“Was there even such a thing as Mahit Dzmare, in the context of a Teixcalaanli city, a Teixcalaanli language, Teixcalaanli politics infecting her all through, like an imago she wasn’t suited for, tendrils of memory and experience growing into her like the infiltrates of some fast-growing fungus.” – Arkady Martine, A Memory Called Empire
A Memory Called Empire begins with a bizarre premise, but one that may be familiar to sci-fi fans. A remote mining outpost called Lsel Station sits on the edge of civilized space, allowed to remain independent from the galaxy-spanning Texicalaanli empire largely because it has nothing valuable to offer. But Lsel station has a secret. With a tiny population, they cannot afford to lose experience, even in death. More than a dozen generations ago, Lsel engineers invented a tiny device called an imago. Usually implanted around the age of 18, an imago records a person’s every thought and memory so that critical knowledge is never lost. When a person dies, their imago is removed and implanted in a young person. Lsel engineers need no training, because they remember building the station centuries before. Lsel pilots don’t need flight school because they already remember a thousand battles, including the ones they died in. If Texicalaan, an empire obsessed with recreating its own past, were to ever discover imago technology they would annex Lsel in an instant. That’s why Lsel’s most valuable imago lines are its diplomats, ambassadors to Texicalaan with literally generations of experience and memory to draw upon.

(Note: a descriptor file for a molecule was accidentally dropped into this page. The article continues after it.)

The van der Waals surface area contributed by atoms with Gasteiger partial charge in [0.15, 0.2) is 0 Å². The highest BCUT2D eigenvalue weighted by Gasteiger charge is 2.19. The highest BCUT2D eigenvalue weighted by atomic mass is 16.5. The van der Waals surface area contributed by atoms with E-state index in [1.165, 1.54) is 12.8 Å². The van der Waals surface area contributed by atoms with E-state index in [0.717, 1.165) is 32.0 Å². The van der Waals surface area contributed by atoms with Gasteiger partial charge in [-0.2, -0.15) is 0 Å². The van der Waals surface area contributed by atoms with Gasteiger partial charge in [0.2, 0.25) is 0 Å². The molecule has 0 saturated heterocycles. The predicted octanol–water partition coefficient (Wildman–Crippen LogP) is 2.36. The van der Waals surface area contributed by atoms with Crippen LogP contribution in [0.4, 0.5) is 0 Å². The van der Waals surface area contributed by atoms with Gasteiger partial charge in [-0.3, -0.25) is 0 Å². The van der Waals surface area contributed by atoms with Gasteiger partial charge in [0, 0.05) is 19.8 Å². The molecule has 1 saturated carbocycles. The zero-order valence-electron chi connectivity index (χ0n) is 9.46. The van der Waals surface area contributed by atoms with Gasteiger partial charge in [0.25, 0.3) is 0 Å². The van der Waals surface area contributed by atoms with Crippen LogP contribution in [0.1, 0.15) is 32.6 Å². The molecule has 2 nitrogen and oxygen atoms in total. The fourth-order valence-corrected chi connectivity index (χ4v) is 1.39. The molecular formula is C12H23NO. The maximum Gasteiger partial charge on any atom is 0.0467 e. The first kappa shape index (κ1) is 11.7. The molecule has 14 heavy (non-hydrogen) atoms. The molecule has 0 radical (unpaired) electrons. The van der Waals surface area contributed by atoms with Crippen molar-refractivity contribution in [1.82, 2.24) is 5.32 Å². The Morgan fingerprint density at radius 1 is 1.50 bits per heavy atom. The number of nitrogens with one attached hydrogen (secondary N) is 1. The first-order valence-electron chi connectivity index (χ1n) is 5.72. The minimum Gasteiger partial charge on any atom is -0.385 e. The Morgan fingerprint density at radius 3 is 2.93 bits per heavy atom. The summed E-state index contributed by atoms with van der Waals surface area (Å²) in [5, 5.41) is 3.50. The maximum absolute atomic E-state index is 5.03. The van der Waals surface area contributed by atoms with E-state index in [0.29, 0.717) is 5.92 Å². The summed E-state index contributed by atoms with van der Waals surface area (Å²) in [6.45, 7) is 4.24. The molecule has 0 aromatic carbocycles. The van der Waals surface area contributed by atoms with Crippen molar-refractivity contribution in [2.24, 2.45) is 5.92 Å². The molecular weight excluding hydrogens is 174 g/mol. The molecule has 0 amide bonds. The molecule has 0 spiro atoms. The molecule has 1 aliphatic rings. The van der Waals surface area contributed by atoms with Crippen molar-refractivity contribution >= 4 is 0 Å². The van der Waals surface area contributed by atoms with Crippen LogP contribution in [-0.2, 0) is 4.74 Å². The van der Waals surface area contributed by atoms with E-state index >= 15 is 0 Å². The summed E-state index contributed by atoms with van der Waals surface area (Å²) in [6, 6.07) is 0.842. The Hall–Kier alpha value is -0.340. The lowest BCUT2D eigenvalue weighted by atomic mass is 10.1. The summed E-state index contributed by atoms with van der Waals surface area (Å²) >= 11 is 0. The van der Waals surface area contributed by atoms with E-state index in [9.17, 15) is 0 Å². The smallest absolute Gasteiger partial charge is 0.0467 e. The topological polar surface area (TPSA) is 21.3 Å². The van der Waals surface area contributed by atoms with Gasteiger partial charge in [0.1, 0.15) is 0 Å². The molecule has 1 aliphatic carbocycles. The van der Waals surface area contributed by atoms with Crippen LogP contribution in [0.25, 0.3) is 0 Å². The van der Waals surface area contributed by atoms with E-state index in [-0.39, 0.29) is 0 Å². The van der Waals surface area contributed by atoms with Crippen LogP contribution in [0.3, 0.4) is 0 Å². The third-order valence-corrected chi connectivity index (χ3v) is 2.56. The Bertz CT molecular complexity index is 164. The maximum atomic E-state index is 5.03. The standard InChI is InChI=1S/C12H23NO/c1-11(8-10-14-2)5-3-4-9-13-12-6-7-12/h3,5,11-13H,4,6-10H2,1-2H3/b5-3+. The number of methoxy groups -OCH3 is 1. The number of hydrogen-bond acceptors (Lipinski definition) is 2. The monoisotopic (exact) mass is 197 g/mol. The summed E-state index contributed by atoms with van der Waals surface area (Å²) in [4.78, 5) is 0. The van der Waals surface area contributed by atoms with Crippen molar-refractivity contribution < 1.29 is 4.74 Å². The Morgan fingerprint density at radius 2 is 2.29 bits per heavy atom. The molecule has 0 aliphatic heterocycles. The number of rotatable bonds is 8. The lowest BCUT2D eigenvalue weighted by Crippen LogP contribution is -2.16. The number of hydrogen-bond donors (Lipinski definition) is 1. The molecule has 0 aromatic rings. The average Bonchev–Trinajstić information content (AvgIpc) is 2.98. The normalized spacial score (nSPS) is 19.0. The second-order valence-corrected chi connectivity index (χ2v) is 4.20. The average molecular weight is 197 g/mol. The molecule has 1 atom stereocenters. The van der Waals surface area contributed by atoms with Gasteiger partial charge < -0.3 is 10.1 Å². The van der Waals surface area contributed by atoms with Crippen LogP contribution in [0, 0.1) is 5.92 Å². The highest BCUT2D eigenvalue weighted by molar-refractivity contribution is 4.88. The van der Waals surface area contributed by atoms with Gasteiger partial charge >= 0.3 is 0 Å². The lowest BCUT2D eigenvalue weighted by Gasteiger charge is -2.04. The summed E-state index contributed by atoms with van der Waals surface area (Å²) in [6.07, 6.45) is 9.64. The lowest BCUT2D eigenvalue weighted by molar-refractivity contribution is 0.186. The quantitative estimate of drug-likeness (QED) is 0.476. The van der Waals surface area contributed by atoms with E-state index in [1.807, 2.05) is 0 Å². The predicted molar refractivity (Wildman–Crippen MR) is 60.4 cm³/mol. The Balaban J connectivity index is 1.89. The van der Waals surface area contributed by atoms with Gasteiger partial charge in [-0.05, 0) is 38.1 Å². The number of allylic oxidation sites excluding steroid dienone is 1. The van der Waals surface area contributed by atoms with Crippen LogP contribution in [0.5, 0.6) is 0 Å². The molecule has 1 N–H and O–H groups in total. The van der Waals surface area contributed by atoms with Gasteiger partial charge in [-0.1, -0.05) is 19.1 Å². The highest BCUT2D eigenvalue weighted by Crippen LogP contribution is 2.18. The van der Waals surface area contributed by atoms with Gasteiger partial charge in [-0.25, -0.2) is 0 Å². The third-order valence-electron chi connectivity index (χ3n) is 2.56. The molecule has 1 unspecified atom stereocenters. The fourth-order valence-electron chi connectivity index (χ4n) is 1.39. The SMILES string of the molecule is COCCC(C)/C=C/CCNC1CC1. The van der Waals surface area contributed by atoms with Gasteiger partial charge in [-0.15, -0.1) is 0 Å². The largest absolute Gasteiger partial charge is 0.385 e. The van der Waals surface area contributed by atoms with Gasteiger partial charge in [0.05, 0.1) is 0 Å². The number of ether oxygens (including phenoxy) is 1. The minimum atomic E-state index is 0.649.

The last Lsel ambassador to Texicalaan was not well liked. During his 20 year career on Texicalaan, he returned to the station only once, so his imago recording is 15 years out of date. When Texicalaan demands a new ambassador to Lsel, no one has any idea what could have gone wrong. The new ambassador, Mehit Dzmare, is sent to Texicalaan with 15 years worth of memories missing. Worse, Mehit arrives in Texicalaan only to find that her predecessor was murdered. When her imago goes completely silent, leaving her stranded and alone in an empire as foreign as it is familiar, Mehit’s only hope is to find out who murdered her the last time she was here, before it happens again.